How has whole life insurance held up during severe economic events such as the 2008 financial crisis?
History repeats itself and investors tend to forget market events. Here are the facts. There have been 12 financial stress tests since 1929, with the most significant being the 2008 global financial crises. Financial crises begin with the belief that such events are a thing of the past, future recessions will be mild, housing prices will continue to grow and that the markets will remain liquid. This delusion of stability has in the past, led to overconfidence, unsustainable leverage, irrational expectations of investment returns and a higher aversion to risk on the part of investors. Financial crises cannot be anticipated or pre-empted because investor behavior is both irrational and unpredictable. There is no way to be sure exactly when a bubble will pop. As investors, it is imperative that we remember history has a way of repeating itself and part of prudent planning is to diversify accordingly.
Participating whole life insurance has held up for 150 years because it is not based upon stock market returns, the latest fad or consumer hype. Unlike a traditional stock/bond portfolio which collapsed under market strain, participating whole life is guaranteed to increase in value and has paid a dividend during every economic stress test of the past 100 years including the 1929-1932 Depression and the 2008 Global Financial Crisis. As an asset class, this is a proven performer.
So now that I understand how whole life works, what can it do for me?
Tax free growth using corporate dollars.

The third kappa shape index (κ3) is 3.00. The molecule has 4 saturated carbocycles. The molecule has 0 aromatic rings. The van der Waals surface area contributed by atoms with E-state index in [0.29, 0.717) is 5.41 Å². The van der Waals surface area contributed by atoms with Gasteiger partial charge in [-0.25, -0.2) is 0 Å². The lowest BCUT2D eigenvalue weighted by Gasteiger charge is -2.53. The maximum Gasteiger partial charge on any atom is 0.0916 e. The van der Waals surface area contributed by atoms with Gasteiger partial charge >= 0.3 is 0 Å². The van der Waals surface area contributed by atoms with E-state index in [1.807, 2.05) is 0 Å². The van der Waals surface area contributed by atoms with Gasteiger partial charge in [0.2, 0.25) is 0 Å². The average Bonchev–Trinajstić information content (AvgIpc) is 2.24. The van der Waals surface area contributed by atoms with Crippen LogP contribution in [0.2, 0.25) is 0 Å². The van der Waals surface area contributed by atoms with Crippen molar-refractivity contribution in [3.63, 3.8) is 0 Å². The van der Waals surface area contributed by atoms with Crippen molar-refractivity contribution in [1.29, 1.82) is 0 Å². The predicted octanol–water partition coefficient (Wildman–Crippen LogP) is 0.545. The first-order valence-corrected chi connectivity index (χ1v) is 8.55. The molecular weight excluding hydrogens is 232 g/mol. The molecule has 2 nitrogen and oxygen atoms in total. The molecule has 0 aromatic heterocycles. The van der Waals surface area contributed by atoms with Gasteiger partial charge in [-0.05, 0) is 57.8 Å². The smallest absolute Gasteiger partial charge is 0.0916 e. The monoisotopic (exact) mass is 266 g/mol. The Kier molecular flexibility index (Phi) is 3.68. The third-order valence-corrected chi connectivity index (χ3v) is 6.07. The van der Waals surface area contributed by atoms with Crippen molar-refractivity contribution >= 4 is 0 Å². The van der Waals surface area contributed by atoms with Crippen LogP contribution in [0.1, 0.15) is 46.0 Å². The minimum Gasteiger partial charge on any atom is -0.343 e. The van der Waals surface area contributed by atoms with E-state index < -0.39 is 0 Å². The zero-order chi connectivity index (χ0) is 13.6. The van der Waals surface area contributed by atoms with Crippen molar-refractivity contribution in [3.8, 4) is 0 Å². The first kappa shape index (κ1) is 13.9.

During your income earning years accumulating cash in a whole life policy is a tax efficient means to build up capital for retirement as funds are guaranteed to grow, are not taxed inside a life insurance policy and every year you receive a statement and your dividend is paid, these values are vested and guaranteed. Compared to your other investments which are taxed at 50.17% and fluctuate in value, whole life insurance is a conservative place to put some corporate dollars.
Dr. Brown is 45 and she invests $50,000 into a participating whole life insurance policy. Her policy is designed for maximum long-term growth. At the current dividend rate of 6%, here is how her policy performs.
At retirement (age 65)
Dr. Brown can access the cash value of her insurance tax free (1,6M). If she had invested $50,000 per year in any other investment, in order to have $1,6M after tax, she would have to earn a pre-tax annual rate of return of 9.1% plus she has life insurance.
As an estate planning tool (age 85)
Assuming Dr. Brown passes at age 85, her estate will receive $5.7M tax free. If she had invested $50,000 per year in any other investment, she would have to earn a pre-tax annual rate of return of 12.1%.
How can I access the cash value in my whole life insurance?
There are four ways to access the cash value in your policy; a policy loan, a cash withdrawal, selling paid up additions or a loan from a financial institution.
- Policy loan. Policy loans are easy to obtain and do not affect the growth of the policy. Loans up to the policy’s adjusted cost base (ACB) are tax free. Loans that exceed the ACB are taxable, but clients can deduct loan payments that repay the taxable portion. The insurer will issue a T5 for taxable gains. A policy loan will reduce the death benefit and ACB of a policy. If a policy loan is outstanding at the time of death, the policy’s Capital Dividend Account (CDA) will be reduced accordingly.